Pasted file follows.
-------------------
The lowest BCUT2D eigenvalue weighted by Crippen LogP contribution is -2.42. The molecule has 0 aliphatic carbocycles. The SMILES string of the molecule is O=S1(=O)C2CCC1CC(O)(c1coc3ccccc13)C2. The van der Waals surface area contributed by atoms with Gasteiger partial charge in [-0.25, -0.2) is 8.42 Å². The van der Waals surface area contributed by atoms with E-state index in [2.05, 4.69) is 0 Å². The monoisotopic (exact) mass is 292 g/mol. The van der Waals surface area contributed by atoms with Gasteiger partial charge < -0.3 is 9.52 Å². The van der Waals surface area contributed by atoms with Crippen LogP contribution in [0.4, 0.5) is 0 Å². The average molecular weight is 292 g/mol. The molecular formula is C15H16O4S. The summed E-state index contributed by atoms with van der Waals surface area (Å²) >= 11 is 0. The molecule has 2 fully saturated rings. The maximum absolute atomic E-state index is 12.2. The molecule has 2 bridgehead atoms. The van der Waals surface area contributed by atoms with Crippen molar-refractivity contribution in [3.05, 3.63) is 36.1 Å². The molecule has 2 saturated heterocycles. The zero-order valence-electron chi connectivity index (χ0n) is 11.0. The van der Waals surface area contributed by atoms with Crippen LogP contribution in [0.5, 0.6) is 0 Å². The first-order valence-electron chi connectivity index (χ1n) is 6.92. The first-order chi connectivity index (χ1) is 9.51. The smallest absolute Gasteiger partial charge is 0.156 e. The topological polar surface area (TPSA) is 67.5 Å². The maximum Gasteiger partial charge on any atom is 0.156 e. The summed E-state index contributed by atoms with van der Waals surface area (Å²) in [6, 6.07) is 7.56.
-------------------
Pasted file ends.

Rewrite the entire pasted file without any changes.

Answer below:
The lowest BCUT2D eigenvalue weighted by Crippen LogP contribution is -2.42. The molecule has 0 aliphatic carbocycles. The SMILES string of the molecule is O=S1(=O)C2CCC1CC(O)(c1coc3ccccc13)C2. The van der Waals surface area contributed by atoms with Gasteiger partial charge in [-0.25, -0.2) is 8.42 Å². The van der Waals surface area contributed by atoms with E-state index in [2.05, 4.69) is 0 Å². The monoisotopic (exact) mass is 292 g/mol. The van der Waals surface area contributed by atoms with Gasteiger partial charge < -0.3 is 9.52 Å². The van der Waals surface area contributed by atoms with Crippen LogP contribution in [0.4, 0.5) is 0 Å². The average molecular weight is 292 g/mol. The molecular formula is C15H16O4S. The summed E-state index contributed by atoms with van der Waals surface area (Å²) >= 11 is 0. The molecule has 2 fully saturated rings. The maximum absolute atomic E-state index is 12.2. The molecule has 2 bridgehead atoms. The van der Waals surface area contributed by atoms with Crippen molar-refractivity contribution in [3.05, 3.63) is 36.1 Å². The molecule has 2 saturated heterocycles. The zero-order valence-electron chi connectivity index (χ0n) is 11.0. The van der Waals surface area contributed by atoms with Crippen LogP contribution in [0.5, 0.6) is 0 Å². The first-order valence-electron chi connectivity index (χ1n) is 6.92. The first-order chi connectivity index (χ1) is 9.51. The smallest absolute Gasteiger partial charge is 0.156 e. The topological polar surface area (TPSA) is 67.5 Å². The maximum Gasteiger partial charge on any atom is 0.156 e. The summed E-state index contributed by atoms with van der Waals surface area (Å²) in [6, 6.07) is 7.56.